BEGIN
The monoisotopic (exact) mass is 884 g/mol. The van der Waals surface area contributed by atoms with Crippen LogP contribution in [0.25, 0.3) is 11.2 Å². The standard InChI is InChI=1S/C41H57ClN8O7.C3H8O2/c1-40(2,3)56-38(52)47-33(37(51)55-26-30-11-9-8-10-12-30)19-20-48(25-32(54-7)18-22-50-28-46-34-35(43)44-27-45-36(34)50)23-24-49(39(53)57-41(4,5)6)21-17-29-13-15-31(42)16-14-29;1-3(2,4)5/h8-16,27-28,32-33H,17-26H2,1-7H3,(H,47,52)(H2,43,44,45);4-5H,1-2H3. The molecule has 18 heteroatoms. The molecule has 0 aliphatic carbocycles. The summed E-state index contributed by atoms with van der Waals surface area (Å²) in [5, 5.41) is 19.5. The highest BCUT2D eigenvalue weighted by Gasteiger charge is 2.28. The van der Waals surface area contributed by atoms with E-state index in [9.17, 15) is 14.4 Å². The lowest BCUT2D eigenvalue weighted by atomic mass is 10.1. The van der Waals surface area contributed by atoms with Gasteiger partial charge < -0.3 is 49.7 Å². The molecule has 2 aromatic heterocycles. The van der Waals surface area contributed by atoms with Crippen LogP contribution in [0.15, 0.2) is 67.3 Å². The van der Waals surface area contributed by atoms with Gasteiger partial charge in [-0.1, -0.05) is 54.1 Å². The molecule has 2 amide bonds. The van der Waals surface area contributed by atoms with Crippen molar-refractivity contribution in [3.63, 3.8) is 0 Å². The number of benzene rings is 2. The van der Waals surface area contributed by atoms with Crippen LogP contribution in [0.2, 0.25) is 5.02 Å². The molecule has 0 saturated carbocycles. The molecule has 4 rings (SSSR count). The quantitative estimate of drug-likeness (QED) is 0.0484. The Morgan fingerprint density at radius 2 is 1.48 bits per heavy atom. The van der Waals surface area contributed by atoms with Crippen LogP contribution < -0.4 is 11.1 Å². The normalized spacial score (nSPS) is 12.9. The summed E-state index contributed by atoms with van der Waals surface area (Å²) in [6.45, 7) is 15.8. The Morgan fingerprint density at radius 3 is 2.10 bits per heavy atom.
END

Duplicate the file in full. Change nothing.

The monoisotopic (exact) mass is 884 g/mol. The van der Waals surface area contributed by atoms with Crippen LogP contribution in [0.25, 0.3) is 11.2 Å². The standard InChI is InChI=1S/C41H57ClN8O7.C3H8O2/c1-40(2,3)56-38(52)47-33(37(51)55-26-30-11-9-8-10-12-30)19-20-48(25-32(54-7)18-22-50-28-46-34-35(43)44-27-45-36(34)50)23-24-49(39(53)57-41(4,5)6)21-17-29-13-15-31(42)16-14-29;1-3(2,4)5/h8-16,27-28,32-33H,17-26H2,1-7H3,(H,47,52)(H2,43,44,45);4-5H,1-2H3. The molecule has 18 heteroatoms. The molecule has 0 aliphatic carbocycles. The summed E-state index contributed by atoms with van der Waals surface area (Å²) in [5, 5.41) is 19.5. The highest BCUT2D eigenvalue weighted by Gasteiger charge is 2.28. The van der Waals surface area contributed by atoms with E-state index in [9.17, 15) is 14.4 Å². The lowest BCUT2D eigenvalue weighted by atomic mass is 10.1. The van der Waals surface area contributed by atoms with Gasteiger partial charge < -0.3 is 49.7 Å². The molecule has 2 aromatic heterocycles. The van der Waals surface area contributed by atoms with Crippen LogP contribution in [0.15, 0.2) is 67.3 Å². The van der Waals surface area contributed by atoms with Gasteiger partial charge in [-0.1, -0.05) is 54.1 Å². The molecule has 2 amide bonds. The van der Waals surface area contributed by atoms with Crippen molar-refractivity contribution in [3.63, 3.8) is 0 Å². The number of benzene rings is 2. The van der Waals surface area contributed by atoms with Crippen LogP contribution in [0.2, 0.25) is 5.02 Å². The molecule has 0 saturated carbocycles. The molecule has 4 rings (SSSR count). The quantitative estimate of drug-likeness (QED) is 0.0484. The Morgan fingerprint density at radius 2 is 1.48 bits per heavy atom. The van der Waals surface area contributed by atoms with Crippen LogP contribution < -0.4 is 11.1 Å². The normalized spacial score (nSPS) is 12.9. The summed E-state index contributed by atoms with van der Waals surface area (Å²) in [6.45, 7) is 15.8. The Morgan fingerprint density at radius 3 is 2.10 bits per heavy atom.